By the time he was let go, Francona was no longer buying into the plan nor was he in control of the clubhouse – and it showed on the field.

Bobby Valentine:

Bobby Valentine is the outlier hire by FSG.  The experienced “Big Name” Manager” who has “Won Things”.

Bobby Valentine has been named the new Boston Red Sox manager and will be announced as so on Thursday.  He is the 44th different manager in the team’s history. It’s going to be an interesting 2012 in the A.L. East, to say the least.”

“Bobby V. is known for both his baseball acumen, wacky behavior and polarizing nature.  Love him or hate him, he brings a lot to the table.  … His MLB lifetime regular season managing record is 1,117-1,072 (.510).  For NPB, he is 494-450-23 (.523).”

“Valentine managed the Texas Rangers and the New York Mets, taking the Mets to the playoffs twice and the World Series once (overmatched by a New York Yankee dynasty in 2000).  He had more success in Japan, where he served two terms (1995 and 2004-2009) as the manager of the Chiba Lotte Marines of the Nippon Professional Baseball‘s (NPB) Pacific League. The Marines play out of Chiba City.  The NPB is Japan’s equivalent of MLB. One notable difference is that Japanese baseball allows ties.  During the regular season, if the game is still tied after the 12th inning, it’s a tie. Valentine went to the playoffs twice with the Marines, and won it all – the Nippon Series – in 2005.”

He lasted only one year in Boston as the Red Sox recorded their worst record since 1965.  I am of the belief that that was all that was ever intended – at least by FSG.  I’ve discussed why I believe that previously.  Valentine was the anti-Francona thrown into that out of control clubhouse like a hand grenade. “Bobby V. is known for both his baseball acumen, wacky behaviour and polarising nature.”  It was not his baseball acumen but his “wacky behaviour and polarising nature” that he was hired for.  He gave the Sox cover to deconstruct the team.

John Farrell

The last manager hired by FSG is current Red Sox skipper John Farrell.   Farrell had only two years of MLB managerial experience before being hired and was without a winning season going 81-81 in 2011 and 73-89 in 2012 with Toronto.

His first season with the Sox, they won the World Series.  In his second season, the Sox posted their second worst record since 1965.  There was not even a peep that he might be fired.  Why?

To re-quote Jeff:

“Simply put, among the many sins of Bobby Valentine was he would not follow the play book outlined by FSG and he lost his job in Boston. John Farrell follows the blueprint and he has in three seasons won the World Series, finished dead last in his division, and in the third season after a handful of games is managing one of the three or four best clubs in baseball. He follows the plan and keeps his job. ”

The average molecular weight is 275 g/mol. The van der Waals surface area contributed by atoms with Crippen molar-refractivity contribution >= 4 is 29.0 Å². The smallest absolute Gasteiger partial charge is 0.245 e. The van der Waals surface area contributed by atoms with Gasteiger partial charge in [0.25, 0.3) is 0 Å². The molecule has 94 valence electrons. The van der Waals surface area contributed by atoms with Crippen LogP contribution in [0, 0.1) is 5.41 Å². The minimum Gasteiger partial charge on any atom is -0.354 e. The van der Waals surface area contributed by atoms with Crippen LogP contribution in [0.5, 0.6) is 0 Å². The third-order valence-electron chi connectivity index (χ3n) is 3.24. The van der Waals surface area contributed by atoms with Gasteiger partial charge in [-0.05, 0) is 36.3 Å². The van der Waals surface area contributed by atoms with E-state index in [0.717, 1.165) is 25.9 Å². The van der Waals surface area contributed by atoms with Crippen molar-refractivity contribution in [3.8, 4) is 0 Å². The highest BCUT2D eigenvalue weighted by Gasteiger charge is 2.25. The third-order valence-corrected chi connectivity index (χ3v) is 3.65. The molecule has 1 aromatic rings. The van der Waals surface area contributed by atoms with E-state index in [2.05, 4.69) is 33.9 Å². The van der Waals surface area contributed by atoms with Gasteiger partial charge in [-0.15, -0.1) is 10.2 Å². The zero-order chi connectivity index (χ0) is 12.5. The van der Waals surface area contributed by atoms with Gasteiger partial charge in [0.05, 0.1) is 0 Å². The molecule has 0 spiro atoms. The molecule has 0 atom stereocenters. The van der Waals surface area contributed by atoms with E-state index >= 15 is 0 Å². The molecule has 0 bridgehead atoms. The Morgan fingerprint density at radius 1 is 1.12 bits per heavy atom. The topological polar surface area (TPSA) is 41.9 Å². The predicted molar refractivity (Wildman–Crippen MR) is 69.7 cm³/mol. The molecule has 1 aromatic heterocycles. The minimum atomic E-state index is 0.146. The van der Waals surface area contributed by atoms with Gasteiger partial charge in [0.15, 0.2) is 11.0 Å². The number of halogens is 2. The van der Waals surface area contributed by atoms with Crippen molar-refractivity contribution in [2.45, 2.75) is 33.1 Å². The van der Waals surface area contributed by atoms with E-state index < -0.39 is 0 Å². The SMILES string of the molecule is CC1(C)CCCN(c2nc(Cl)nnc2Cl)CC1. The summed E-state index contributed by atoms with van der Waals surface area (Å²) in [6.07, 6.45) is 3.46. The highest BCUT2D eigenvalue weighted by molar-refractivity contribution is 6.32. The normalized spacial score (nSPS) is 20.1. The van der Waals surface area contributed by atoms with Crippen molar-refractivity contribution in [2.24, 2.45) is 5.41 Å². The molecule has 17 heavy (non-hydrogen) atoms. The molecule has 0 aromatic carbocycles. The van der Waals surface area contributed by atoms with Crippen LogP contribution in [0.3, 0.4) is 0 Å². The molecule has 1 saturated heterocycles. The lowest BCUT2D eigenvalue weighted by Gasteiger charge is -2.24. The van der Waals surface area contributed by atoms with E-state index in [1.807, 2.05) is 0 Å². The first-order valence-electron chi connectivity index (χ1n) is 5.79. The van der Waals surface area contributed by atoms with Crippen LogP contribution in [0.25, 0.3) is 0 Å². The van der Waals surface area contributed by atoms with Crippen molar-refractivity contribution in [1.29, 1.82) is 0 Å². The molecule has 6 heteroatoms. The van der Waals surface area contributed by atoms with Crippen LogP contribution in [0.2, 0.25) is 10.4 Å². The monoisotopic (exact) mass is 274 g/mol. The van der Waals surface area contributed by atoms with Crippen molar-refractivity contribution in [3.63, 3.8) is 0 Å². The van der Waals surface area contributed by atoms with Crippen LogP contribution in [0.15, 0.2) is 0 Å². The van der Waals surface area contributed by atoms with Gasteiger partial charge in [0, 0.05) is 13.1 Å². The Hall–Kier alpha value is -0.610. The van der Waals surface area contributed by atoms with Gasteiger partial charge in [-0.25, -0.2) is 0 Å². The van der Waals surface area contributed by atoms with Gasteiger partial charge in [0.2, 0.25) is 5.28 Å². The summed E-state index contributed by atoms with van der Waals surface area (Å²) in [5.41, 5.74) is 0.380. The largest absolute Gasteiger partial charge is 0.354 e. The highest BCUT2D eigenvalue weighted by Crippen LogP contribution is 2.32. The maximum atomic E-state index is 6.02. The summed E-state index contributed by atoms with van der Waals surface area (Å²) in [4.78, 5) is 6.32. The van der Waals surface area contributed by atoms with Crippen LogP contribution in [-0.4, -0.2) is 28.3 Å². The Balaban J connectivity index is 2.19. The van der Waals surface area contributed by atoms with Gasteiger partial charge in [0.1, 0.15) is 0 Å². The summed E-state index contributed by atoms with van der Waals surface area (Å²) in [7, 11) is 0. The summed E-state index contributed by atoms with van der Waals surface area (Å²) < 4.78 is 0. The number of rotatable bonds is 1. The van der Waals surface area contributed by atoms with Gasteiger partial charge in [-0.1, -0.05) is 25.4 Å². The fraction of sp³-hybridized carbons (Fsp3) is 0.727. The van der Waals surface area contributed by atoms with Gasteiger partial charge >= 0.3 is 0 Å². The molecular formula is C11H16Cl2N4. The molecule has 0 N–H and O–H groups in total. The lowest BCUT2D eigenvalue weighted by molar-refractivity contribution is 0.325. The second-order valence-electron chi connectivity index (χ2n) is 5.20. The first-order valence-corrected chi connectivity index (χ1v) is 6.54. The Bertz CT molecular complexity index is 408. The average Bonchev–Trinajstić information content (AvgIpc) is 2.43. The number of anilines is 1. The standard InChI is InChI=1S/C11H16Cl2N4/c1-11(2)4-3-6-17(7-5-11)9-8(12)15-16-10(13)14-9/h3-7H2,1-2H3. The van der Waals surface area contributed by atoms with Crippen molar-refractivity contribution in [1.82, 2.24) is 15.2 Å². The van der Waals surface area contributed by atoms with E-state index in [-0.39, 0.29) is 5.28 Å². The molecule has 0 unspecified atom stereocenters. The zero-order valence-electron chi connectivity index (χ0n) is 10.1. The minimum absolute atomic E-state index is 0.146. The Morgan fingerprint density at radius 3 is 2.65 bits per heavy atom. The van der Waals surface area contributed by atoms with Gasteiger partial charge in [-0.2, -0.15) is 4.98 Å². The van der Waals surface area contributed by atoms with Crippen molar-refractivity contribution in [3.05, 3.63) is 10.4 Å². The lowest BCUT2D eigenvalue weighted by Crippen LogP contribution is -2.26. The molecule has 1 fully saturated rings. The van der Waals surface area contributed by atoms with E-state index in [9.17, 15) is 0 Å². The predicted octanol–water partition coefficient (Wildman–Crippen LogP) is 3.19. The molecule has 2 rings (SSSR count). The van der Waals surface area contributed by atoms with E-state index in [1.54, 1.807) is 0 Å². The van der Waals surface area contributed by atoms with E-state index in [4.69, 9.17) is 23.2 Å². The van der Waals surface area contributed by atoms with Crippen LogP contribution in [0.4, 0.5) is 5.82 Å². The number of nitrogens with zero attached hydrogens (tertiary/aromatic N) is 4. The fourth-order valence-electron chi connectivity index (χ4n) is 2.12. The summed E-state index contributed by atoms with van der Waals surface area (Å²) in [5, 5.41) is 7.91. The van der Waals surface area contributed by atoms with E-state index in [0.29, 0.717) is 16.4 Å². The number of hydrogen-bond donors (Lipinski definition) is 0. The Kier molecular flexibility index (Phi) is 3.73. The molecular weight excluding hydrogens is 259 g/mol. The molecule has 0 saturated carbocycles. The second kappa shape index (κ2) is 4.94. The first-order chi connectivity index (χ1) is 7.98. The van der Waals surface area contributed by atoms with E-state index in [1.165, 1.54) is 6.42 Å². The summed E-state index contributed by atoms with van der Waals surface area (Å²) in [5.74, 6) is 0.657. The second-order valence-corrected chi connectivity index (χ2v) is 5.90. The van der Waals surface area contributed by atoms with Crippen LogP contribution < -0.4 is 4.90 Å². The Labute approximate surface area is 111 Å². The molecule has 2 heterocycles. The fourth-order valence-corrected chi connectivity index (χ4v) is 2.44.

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To believe that Rodgers’ fate is bound up in league position or specific win/loss results or somehow hangs in the balance of these last six games, is to believe that FSG will act one way in Boston and another way in Liverpool.

To believe that FSG would even consider replacing Rodgers because a perceived “upgrade” has come available is again to believe that FSG will act one way in Boston and another way in Liverpool.

To believe that if Brendan Rodgers dropped dead tomorrow FSG would look to replace him with a “big name” who “has won things” is once more to believe that FSG will act one way in Boston and another way in Liverpool.

With one glaring exception, not only have FSG not hired a manager who had previously had much experience or ANY success managing at the big league level, they have never even considered one.  Moreover, the only manager with a losing record during his time with the Sox is that glaring exception… and the closest football analogy I can think of to that glaring exception is Brian Clough to Leeds (except as I continue to say – done on purpose).  If Brian Farrell dropped dead tomorrow, there is no reason to expect his replacement’s resume would read any different than Little’s or Francona’s or Farrell’s did before they were hired by FSG.

To believe that FSG would even consider firing Rogers over the transfer dealings which have transpired is to believe that FSG will act one way in Boston and another way in Liverpool.

To believe that FSG’s “preference” is to have a strong and experienced DOF over Rodgers making football decisions is to believe that FSG will act one way in Boston and another way in Liverpool.

If Rodgers gets himself fired – it will be due to a straining of the working relationship with FSG, not due to on the field results – at least if FSG follows its Boston form.  There is nothing I have seen publicly to suggest that that has happened.